Your business runs on communication. Without digital communications, your processes grind to a halt, and your profits dry up.
But what if your communications – the very lifeblood of your company – could be turned into a weapon against you?
The word “phishing” was introduced around 1996 by hackers using email communications as a lure to hook unsuspecting AOL users into giving up their account credentials (usernames and passwords).
Today, phishing is still primarily an email-based attack method delivering malware and ransomware. But in recent years, cybercriminal syndicates and lone-wolf hackers have expanded the email phishing ploy into all forms of digital communications, including fraudulent websites, social media direct messaging (DM), and text messaging.
Criminals using a phishing tactic generally send out thousands of fraudulent messages at a time, casting a wide net. Their goal is to get unsuspecting recipients of their message (you and your employees) to open their message and provide confidential data (credit card details, banking information, usernames, passwords, passport numbers, etc.)
Why Do Cybercriminals Still Use Phishing?
Because it works!
A Proofpoint 2021 study determined that 75% of businesses worldwide were targeted by a phishing attack in 2020.
Verizon’s 2020 Data Breach Investigations Report noted that 22% of all successful data breaches in 2020 were related to phishing.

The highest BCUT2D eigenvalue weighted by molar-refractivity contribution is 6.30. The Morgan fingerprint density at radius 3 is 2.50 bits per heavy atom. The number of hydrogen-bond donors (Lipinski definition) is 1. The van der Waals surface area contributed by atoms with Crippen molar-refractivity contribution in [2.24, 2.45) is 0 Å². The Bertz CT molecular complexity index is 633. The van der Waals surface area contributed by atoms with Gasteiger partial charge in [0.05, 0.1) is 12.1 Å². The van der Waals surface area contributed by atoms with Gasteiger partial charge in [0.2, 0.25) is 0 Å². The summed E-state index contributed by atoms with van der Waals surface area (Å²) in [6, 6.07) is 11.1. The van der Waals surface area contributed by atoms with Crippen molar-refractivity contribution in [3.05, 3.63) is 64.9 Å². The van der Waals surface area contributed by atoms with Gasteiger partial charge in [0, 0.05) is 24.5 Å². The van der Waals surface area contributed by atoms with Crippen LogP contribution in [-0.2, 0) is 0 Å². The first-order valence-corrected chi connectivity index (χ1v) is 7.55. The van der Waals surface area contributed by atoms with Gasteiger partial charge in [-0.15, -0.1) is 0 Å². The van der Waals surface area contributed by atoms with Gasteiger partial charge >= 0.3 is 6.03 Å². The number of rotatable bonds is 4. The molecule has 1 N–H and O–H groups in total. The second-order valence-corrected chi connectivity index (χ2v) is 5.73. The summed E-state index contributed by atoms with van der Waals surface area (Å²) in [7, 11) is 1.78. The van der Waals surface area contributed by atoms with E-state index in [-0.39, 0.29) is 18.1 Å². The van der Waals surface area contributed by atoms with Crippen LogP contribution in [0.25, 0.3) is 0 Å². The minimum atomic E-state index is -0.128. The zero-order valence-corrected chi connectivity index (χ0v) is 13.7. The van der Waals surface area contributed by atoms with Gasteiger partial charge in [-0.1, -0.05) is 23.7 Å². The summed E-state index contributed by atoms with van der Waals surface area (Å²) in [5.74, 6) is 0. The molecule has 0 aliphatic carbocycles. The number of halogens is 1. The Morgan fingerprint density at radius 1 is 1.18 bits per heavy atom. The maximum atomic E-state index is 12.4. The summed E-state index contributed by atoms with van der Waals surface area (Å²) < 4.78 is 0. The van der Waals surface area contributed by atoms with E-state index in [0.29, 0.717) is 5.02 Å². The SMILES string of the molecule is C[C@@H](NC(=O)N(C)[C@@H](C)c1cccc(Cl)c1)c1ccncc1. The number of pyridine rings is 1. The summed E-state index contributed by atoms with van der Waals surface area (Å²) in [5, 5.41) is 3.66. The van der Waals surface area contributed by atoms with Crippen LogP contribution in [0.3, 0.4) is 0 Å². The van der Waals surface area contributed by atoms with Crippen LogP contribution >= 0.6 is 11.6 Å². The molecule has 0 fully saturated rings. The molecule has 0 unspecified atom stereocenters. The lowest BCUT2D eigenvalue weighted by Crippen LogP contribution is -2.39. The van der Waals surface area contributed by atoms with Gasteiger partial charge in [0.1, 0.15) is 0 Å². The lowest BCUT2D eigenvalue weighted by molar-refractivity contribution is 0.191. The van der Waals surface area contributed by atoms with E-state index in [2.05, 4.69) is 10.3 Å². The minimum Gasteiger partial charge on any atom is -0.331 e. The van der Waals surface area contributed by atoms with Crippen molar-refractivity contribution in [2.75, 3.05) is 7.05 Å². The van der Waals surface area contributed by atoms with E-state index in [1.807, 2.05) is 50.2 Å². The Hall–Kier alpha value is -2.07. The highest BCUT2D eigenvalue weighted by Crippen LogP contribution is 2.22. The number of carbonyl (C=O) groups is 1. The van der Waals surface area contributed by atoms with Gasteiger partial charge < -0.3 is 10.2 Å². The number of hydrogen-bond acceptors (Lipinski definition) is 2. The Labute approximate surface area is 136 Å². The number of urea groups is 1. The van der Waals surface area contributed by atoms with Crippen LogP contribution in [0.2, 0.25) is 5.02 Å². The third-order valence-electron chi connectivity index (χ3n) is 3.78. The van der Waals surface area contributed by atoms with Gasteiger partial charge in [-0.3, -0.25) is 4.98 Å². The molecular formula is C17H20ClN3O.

And…it’s a target-rich environment.
Yes, billion with a “B”.
With the world population currently hovering around 7.8 billion, that’s an average of more than 38 passwords per person on earth. This figure doesn’t even account for bank account numbers, social security numbers, passport numbers, etc.
Why Does Phishing Work?
Phishing is effective as an attack method because it plays on human nature.
- People are naturally curious.
- People are naturally trusting of well-known companies and brands.
- People want to please.
- People want to do their work in the simplest and quickest way possible.
- People overall are generally trusting.
That’s why phishing works.
Let’s examine how each of these very human tendencies can trap you or your employees in a phishing attack.People are naturally curious.
Employees’ curiosity knows no bounds – especially when they are bored with their work. It’s easy for them to browse the internet, clicking on things that may interest them, even stumbling on a phishing site (a fake website used for gathering your data or getting you to download malware) along the way.
The other side of the “people are curious” angle comes in the form of email attachments. After all, who hasn’t opened an email with a title that says something like, “You gotta see this…”
Much of the browsing risk can be mitigated by a cybersecurity team like PTG through the use of internet traffic filtering at the firewall, and email security measures (such as spam filtering) help prevent phishing emails from landing in your inboxes.
People are naturally trusting of well-known companies and brands.
Spoof emails and websites based on well-known companies and trusted brands is a common ploy of phishing. Often, the URLs of the phishing websites are just one letter off the brand name. “Goigle.com” instead of “Google.com” for instance.
The websites and emails intended to look like they are from a trusted corporation or brand look legit.
So how do you spot them?
Here’s some pointers.